I figured I'd try something a little more objective here. So, I pulled the data on the relievers who had appeared during most games in the minors this year, regardless of level. I filtered this to remove players with major-league experience [Matt Reynolds and Enrique Burgos being the most obvious], those who threw a total of less than 15 innings, and also anyone in their age 27 season or older, who are likely to be roster filler. This gives us a list of 20 players, shown in the following table, along with their stats, combined across levels where necessary. Left-handers are marked with a *, and all stats are through June 4.
I'm not going to detail all of these, because in most cases, I'd be simply going off the numbers here. But I do want to highlight a few of these. Let's start with Zac Curtis, currently leading in the chase for the 'Enrique Burgos I'm gonna strike everyone out Cup": sixty outs recorded, thirty-four of them by the whiff. He's not the only relief prospect to be getting more than half his outs with strikeouts, but his K:BB ratio of 34:5 is the most impressive. We should also mention Joey Krehbiel (70 outs, 37 K), who is the same age is Curtis, but a level higher. Nick Sarianides (61 outs, 32 K) is there too, but he turns 26 in August and, frankly, shouldn't be in High-A at that age.
Probably the best overall performance belongs to Silvino Bracho, Having destroyed A-ball pitching last year (70 strikeouts in 43.1) innings, he was promoted to High-A to start 2015. This presented only a light challenge: after six innings of one-hit ball, with fourteen strikeouts, he was moved up to Double-A, where the 22-year-old has been hardly more challenged: one earned run in 11.1 innings, with 12 strikeouts and two walks. That shining 26:3 K:BB ratio is stellar, and in sharp contrast to Burgos's age 22 season, where his ratio was 50:49. If he can keep this up, Bracho has "future closer" written all over him.
He doesn't however, have the best ERA. That belongs to leftie Keith Hessler, who took a little longer - four more appearances - at Visalia, before getting the call, though actually made his debut with Mobile before Bracho. He had 14.2 scoreless innings for the Rawhide, and extended the streak by four innings with the BayBears, before allowing his first - and, to date, only - run. Against this, he is 26, and his track record might lead one to wonder if this is some kind of statistical fluke, since Hessler's ERA over 45 appearances last season was a pedestrian 4.33. The rest of the year will show whether this is a break-out or an aberration.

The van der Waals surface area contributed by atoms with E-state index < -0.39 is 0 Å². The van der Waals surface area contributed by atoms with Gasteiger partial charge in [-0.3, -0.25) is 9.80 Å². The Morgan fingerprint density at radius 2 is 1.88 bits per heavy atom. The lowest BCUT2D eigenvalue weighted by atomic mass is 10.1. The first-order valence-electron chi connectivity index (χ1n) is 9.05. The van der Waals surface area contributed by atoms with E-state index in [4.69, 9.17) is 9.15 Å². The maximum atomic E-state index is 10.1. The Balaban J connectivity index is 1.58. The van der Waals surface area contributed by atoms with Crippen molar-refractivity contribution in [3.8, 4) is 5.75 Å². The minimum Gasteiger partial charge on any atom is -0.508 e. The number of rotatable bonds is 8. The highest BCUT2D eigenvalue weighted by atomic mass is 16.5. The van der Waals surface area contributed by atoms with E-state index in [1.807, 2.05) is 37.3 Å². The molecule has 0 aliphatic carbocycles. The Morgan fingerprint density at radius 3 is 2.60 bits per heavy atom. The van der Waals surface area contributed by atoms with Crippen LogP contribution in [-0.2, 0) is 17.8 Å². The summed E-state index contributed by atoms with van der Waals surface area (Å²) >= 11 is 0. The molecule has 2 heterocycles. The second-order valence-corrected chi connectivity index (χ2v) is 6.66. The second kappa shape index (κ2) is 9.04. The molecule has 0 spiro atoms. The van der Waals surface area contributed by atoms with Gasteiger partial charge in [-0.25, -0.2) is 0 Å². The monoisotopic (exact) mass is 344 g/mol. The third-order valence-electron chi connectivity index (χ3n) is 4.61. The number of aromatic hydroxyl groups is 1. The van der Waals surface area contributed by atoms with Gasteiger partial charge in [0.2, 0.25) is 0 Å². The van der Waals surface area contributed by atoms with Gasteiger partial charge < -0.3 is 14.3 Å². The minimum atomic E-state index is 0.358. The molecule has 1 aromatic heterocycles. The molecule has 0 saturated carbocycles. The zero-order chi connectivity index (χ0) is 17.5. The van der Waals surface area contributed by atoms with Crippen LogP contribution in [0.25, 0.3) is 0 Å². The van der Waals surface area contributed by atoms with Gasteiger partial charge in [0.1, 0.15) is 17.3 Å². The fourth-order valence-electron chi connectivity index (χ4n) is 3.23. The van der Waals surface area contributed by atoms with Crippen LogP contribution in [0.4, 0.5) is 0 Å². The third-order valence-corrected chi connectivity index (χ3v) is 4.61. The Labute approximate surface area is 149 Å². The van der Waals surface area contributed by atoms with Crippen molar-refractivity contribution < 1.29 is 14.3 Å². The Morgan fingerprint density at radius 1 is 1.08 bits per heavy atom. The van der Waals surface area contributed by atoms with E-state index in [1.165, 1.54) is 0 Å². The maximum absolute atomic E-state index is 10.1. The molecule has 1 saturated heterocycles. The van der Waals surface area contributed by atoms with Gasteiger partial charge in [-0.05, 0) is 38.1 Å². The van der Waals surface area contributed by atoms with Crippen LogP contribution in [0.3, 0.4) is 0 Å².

At Triple-A, you wonder what Kevin Munson has to do, to merit a call-up to the bigs, especially considering how badly the bullpen has been struggling It's no small-sample size fluke: since the beginning of 2014, he has thrown 79.1 innings for Reno, in a very hitter-friendly league, and had an ERA of 2.27. Considering Dominic Leone last night became the twenty-fifth different reliever used by the D-backs over that time, including such memorable names as Bradin Hagens and Bo Schultz... It'd be funny if we activated Munson for the Phillies series in August: like Ender Inciarte, Munson was picked in the Rule 5 draft by Philadelphia, but was subsequently returned to us.
Alongside Munson in Reno is another name about which there has been chatter: Jake Barrett. However, he seems to have hit a bit of a road-bump lately. After his first 15 appearances, his 1.69 ERA and 19 strikeouts over 16 innings looked pretty good. Since then though, he has allowed eight earned runs over his last six games and innings. A BABIP of .444 likely plays into the 13 hits allowed by Barrett; on the other hand, allowing more walks than strikeouts (K:BB 2:3), is entirely on Jake. With David Herhandez just about due to return, the current window of opportunity may be closing somewhat for Barrett.
Finally, one who hasn't been as impressive as hoped, Jimmie Sherfy, who was at #9 in John B's top 10 back in November, with the note that he had overcome a bump in the road - his Arizona Fall League performance had been great, allowing one run in 9.2 innings, on five hits and three walks, with 10 strikeouts. Unfortunately, his second stab at Double-A does not seem to have gone much better than his first, with an ERA of 4.22, that's not much improved on the 4.97 figure last year. Youth is still on his side, as he won't turn 24 until December. However. that will not remain the case indefinitely, and with the likes of Bracho behind him, Sherfy needs to keep improving.